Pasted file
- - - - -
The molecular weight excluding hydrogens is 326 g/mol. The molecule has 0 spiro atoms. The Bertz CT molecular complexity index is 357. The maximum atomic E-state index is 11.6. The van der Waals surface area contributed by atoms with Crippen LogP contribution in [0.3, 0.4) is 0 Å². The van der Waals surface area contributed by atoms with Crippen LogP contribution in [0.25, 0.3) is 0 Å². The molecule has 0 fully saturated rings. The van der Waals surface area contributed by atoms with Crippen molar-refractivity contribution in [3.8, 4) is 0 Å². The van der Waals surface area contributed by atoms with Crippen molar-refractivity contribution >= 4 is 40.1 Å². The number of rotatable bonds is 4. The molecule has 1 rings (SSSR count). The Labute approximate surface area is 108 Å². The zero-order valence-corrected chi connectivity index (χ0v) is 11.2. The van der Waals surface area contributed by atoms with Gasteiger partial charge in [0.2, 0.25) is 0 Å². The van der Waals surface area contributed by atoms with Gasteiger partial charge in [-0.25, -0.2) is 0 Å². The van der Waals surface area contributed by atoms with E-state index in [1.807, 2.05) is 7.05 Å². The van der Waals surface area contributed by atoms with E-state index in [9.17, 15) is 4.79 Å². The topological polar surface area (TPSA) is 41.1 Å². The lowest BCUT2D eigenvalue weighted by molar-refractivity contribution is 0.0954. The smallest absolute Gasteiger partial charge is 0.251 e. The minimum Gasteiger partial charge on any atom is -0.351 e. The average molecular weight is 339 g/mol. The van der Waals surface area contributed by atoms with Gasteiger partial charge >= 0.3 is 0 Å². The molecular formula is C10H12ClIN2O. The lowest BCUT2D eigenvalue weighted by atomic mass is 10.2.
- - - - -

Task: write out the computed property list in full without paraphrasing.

The molecular weight excluding hydrogens is 326 g/mol. The molecule has 0 spiro atoms. The Bertz CT molecular complexity index is 357. The maximum atomic E-state index is 11.6. The van der Waals surface area contributed by atoms with Crippen LogP contribution in [0.3, 0.4) is 0 Å². The van der Waals surface area contributed by atoms with Crippen LogP contribution in [0.25, 0.3) is 0 Å². The molecule has 0 fully saturated rings. The van der Waals surface area contributed by atoms with Crippen molar-refractivity contribution in [3.8, 4) is 0 Å². The van der Waals surface area contributed by atoms with Crippen molar-refractivity contribution >= 4 is 40.1 Å². The number of rotatable bonds is 4. The molecule has 1 rings (SSSR count). The Labute approximate surface area is 108 Å². The zero-order valence-corrected chi connectivity index (χ0v) is 11.2. The van der Waals surface area contributed by atoms with Gasteiger partial charge in [0.2, 0.25) is 0 Å². The van der Waals surface area contributed by atoms with Gasteiger partial charge in [-0.25, -0.2) is 0 Å². The van der Waals surface area contributed by atoms with E-state index in [1.807, 2.05) is 7.05 Å². The van der Waals surface area contributed by atoms with E-state index in [9.17, 15) is 4.79 Å². The topological polar surface area (TPSA) is 41.1 Å². The lowest BCUT2D eigenvalue weighted by molar-refractivity contribution is 0.0954. The smallest absolute Gasteiger partial charge is 0.251 e. The minimum Gasteiger partial charge on any atom is -0.351 e. The average molecular weight is 339 g/mol. The van der Waals surface area contributed by atoms with Gasteiger partial charge >= 0.3 is 0 Å². The molecular formula is C10H12ClIN2O. The lowest BCUT2D eigenvalue weighted by atomic mass is 10.2.